It was on this date, February 2, 1905, that Objectivist philosopher and author Ayn Rand was born Alissa Zinovievna Rosenbaum to Jewish parents in St. Petersburg, Russia. She always knew she wanted to be a writer. As a young girl, Alissa witnessed the Bolshevik Revolution and saw firsthand the brutality of the Soviet regime. Fearing for the safety of her family still in Russia, Alissa Rosenbaum changed her name to Ayn Rand. She published We the Living in 1936, The Fountainhead in 1943, and her most memorable if unreadable work, Atlas Shrugged, in 1957 (film, 2011). Her novels outline her philosophy of Objectivism. “My philosophy, in essence,” she wrote in her Appendix to Atlas Shrugged, “is the concept of man as a heroic being, with his own happiness as the moral purpose of his life, with productive achievement as his noblest activity, and reason as his only absolute.”…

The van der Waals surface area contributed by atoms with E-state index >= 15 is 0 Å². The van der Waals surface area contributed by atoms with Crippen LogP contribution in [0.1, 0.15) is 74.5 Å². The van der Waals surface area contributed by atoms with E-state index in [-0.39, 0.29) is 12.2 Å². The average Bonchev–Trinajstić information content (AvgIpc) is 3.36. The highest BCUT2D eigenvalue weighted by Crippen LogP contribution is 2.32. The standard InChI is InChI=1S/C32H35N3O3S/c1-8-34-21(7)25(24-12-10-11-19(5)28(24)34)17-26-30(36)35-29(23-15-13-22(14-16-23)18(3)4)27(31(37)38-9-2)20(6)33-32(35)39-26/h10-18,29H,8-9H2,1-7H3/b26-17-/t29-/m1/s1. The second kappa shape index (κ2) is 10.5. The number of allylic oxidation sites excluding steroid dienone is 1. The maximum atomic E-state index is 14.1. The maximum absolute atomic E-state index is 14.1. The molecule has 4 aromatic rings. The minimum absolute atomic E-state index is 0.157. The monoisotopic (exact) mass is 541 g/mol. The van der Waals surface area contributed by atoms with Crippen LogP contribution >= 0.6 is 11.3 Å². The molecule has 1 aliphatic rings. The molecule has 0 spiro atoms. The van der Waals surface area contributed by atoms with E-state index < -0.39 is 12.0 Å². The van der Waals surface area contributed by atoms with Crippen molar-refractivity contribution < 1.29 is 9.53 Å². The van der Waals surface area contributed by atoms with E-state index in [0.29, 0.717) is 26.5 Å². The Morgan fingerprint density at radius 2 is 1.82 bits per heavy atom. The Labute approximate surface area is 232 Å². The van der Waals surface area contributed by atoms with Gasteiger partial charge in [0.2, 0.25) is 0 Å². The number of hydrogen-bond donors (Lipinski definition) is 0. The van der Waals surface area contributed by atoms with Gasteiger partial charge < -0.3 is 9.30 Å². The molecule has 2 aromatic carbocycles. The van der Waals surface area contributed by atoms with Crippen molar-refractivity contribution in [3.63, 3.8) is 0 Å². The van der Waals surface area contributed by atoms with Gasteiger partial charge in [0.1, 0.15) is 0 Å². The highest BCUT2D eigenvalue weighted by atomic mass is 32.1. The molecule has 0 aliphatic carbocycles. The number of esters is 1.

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Originally published February 2004 by Ronald Bruce Meyer.
"It has taken nearly 2000 years for the married woman to get back that personal independence which she enjoyed under the later Roman Law, but lost through the influence which Christianity exercised on European legislation. And it may be truly said that she regained it, not by the aid of the churches, but despite the opposition."